A previous study about the coupling between atmospheric chemistry and land surface has been performed by Anav et al. . They coupled the land surface model ORCHIDEE [Krinner et al., 2005] with the chemistry transport model CHIMERE [Bessagnet et al., 2004] in the Euro-Mediterranean area. In that experiment, the overall effect of tropospheric O3 on vegetation led to a reduction in yearly gross primary production (GPP) of about 22% and a reduction in LAI of 15%–20%. Despite the severe ozone stress on vegetation and large changes in O3 precursors, they found only few and insignificant changes in tropospheric O3 concentration, except on few and isolated days during summer.
 In this study, starting from the model developed by Anav et al. , we improve the coupling between the land surface model ORCHIDEE and the chemistry transport model CHIMERE considering the changes in ozone dry deposition owing to modifications in canopy due to the ozone stress on vegetation. Specifically, we attempt to assess how an improved canopy conductance parameterization affects O3 dry deposition velocities.
2. ModelS Descriptions and Experiments
2.1. Chemical Transport Model
 CHIMERE is a three-dimensional chemical transport model that, given a set of NOx, SOx, NH3, PM, VOC and CO emissions, simulates gas-phase chemistry [Schmidt et al., 2001], aerosol formation, transport and deposition [Bessagnet et al., 2004; Vautard et al., 2005] at regional scales. In this study, CHIMERE is projected on a normal Mercator grid covering almost all Europe and North Africa (Figure 1), with a spatial resolution of 30 km. The vertical grid contains 8 layers from the surface to 500 hPa. Hourly meteorological fields required by CHIMERE are provided by WRF model [Skamarock et al., 2005], while anthropogenic emissions are provided by EMEP [Vestreng, 2003]. Further information on WRF set-up and validation are given byAnav et al. .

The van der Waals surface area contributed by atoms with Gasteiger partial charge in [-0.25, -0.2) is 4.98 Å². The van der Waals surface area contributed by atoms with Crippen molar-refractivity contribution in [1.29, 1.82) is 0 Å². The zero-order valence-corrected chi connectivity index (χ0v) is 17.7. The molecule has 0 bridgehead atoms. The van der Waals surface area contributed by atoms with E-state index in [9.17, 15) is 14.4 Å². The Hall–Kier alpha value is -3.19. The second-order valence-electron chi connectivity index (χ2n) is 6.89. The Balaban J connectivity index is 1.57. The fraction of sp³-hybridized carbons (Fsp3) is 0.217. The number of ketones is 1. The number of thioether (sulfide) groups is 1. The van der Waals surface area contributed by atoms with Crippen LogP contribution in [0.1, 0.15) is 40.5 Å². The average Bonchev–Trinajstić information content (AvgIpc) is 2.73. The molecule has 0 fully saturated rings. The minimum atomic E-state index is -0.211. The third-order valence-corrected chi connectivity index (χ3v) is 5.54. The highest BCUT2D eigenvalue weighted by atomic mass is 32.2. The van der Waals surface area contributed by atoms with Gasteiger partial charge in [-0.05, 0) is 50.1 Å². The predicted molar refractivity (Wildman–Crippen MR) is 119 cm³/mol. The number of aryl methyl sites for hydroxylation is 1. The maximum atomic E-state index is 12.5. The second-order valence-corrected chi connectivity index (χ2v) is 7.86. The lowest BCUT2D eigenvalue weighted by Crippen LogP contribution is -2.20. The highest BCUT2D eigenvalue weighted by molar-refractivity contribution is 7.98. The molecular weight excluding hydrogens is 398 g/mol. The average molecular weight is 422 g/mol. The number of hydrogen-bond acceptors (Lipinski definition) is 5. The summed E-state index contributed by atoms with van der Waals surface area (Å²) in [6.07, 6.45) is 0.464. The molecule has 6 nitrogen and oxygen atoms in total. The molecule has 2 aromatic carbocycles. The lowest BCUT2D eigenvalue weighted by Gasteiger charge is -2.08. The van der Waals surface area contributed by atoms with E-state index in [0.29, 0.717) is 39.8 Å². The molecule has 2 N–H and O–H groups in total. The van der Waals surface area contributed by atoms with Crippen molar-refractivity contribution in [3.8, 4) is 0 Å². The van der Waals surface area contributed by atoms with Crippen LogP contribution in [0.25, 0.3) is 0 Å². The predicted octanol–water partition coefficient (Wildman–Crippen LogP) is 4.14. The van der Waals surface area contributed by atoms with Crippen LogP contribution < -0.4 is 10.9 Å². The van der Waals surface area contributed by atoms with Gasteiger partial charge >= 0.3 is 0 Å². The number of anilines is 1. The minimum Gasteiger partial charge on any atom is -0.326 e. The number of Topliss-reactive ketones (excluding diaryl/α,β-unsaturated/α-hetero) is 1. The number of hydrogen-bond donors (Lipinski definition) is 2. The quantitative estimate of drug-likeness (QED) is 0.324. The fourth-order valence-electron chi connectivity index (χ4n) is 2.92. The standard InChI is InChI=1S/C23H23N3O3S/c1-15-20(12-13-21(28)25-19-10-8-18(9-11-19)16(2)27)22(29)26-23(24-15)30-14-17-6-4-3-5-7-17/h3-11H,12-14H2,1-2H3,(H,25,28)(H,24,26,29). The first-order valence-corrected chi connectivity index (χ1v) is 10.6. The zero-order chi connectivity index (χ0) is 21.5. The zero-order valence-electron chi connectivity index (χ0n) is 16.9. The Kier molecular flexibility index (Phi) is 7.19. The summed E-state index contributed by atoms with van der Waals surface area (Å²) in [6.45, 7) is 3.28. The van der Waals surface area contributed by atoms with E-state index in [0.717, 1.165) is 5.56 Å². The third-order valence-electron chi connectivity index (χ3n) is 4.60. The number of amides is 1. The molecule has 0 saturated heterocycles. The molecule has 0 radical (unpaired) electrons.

modeled as a function of potential emission εi, foliar density D specific for European vegetation [Simpson et al., 1999], and environmental correction factor γi that accounts for temperature and radiation dependence.
 Dry deposition of a given gas species i, is parameterized as a downward flux (F, molecules cm−2 s−1):
out of the lowest model layer, with C (molecules cm−3) being the concentration of species i at some reference height above the surface.According to Wesely  the deposition velocity (vd,i cm s−1) is described through an electrical resistance anomaly, namely the transport of material to the surface is assumed to be controlled by three different resistances in series: the aerodynamic resistance (Ra,is the same for all gasses), the quasi-laminar layer resistance (Rb,i), and the surface resistance (Rc,i). The total resistance (Rt,I, s cm−1) to deposition of a gaseous species is therefore the sum of these three individual resistances and is, by definition, the inverse of the deposition velocity:
In this study we focus only on the Rc term since it contains the feedback between ORCHIDEE and CHIMERE, while further details on the other terms are given by Seinfeld and Pandis .